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From Wikipedia, the free encyclopedia

An adviser or advisor is normally a person with more and deeper knowledge in a specific area and usually also includes persons with cross-functional and multidisciplinary expertise. An adviser's role is that of a mentor or guide and differs categorically from that of a task-specific consultant. An adviser is typically part of the leadership, whereas consultants fulfill functional roles.[1]

The spellings adviser and advisor have both been in use since the 16th century.[2] Adviser has always been the more usual spelling, though advisor has gained frequency in recent years and is a common alternative, especially in North America.[3][4]



The use of adviser is of English origin, with "er" as a noun ending, and advisor of Latin origin.[5] The words are etymological twin cognates and are considered interchangeable.

Word usage


Usage of the two words is normally a matter of choice, but they should not be used together in the same document. The Associated Press prefers (AP Stylebook) the use of "adviser", but Virginia Tech (style guide) gives preference to "advisor", stating that it "is used more commonly in academe" and that "adviser is acceptable in releases going to organizations that follow AP style".[6] Purdue University Office of Marketing and Media's Editorial Style Guide gives preference to "advisor".[7] The European Commission uses "adviser(s)",[8] the UK has Special advisers, as well as the Scottish Government,[9] and the United Nations uses Special Advisers. The US government uses both: Council of Economic Advisers, Office of the Legal Adviser, Deputy National Security Advisor (deputy to the President's NSA), Legal "Advisor" (Office for the Administrative Review of the Detention of Enemy Combatants), that was part of the team tasked to conduct Combatant Status Review Tribunals of captives detained in Guantanamo Bay, and laws Investment Advisers Act of 1940. The Bureau of Educational and Cultural Affairs's Fulbright Program has "advisers".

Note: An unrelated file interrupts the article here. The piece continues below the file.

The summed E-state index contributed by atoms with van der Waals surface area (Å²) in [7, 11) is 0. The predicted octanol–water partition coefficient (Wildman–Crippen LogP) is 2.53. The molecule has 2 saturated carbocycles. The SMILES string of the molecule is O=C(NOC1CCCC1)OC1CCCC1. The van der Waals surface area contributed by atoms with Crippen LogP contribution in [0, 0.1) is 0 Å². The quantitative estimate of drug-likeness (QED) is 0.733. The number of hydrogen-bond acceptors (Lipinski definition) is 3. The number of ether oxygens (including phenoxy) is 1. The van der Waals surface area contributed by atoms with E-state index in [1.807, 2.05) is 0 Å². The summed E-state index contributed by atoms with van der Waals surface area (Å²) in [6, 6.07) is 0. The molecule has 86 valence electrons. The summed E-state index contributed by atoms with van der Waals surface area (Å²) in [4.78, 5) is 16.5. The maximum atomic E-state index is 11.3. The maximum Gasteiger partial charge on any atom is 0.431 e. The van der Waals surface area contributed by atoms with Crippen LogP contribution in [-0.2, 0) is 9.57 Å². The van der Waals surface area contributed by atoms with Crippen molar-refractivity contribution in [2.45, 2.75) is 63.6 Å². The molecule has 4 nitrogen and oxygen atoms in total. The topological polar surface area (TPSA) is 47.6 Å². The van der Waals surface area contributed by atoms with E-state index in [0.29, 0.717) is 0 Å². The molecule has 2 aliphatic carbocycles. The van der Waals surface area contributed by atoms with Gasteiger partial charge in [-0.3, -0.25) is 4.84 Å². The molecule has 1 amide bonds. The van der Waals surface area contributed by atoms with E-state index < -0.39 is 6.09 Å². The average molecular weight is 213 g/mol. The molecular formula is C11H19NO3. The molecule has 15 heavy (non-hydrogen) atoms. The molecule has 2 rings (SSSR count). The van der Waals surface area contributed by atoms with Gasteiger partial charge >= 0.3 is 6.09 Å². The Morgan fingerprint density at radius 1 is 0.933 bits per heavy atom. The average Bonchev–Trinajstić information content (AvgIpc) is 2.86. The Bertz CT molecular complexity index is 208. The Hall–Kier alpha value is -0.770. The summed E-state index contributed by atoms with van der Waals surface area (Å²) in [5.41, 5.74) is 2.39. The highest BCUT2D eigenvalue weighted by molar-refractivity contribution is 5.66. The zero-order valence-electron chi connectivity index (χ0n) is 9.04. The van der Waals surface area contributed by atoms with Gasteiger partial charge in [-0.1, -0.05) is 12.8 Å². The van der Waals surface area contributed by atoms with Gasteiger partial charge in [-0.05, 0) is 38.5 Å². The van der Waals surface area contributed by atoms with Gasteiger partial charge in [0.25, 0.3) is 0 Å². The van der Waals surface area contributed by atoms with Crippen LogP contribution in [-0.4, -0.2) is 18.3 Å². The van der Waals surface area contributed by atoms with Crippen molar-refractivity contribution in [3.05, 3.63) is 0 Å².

Specific uses




Use of "advisor" appeared in print in the United States in 1889, with The Tennessee Justice and Legal Advisor by William C. Kain and Horace N. Hawkins.[10] The Department of Justice of the United States, Issue 15, printed in 1927 by the Institute For Government Research, uses both spellings: "1. Political adviser and assistant to the President" and "Legal Advisor. Like all the other cabinet officers, the Attorney General is a political advisor of the President".[11]


  • Business advisor, an expert or a professional in a specific field or a specific subject in business.
  • Tax advisor, an individual or firm expert in tax law


  • Commodity trading advisor, any person who advises others re futures or commodity trading
  • Financial advisor, also known as a financial planner, a practicing professional who helps people to deal with various personal financial issues through proper planning
  • Financial Management Advisor, a professional designation of the Canadian Securities Institute
  • Investment Advisor, an individual or firm that advises clients on investment matters
  • Registered Investment Adviser, an individual or firm who has registered with the U.S. Securities and Exchange Commission or with a state regulatory agency in connection with the management of the investments of others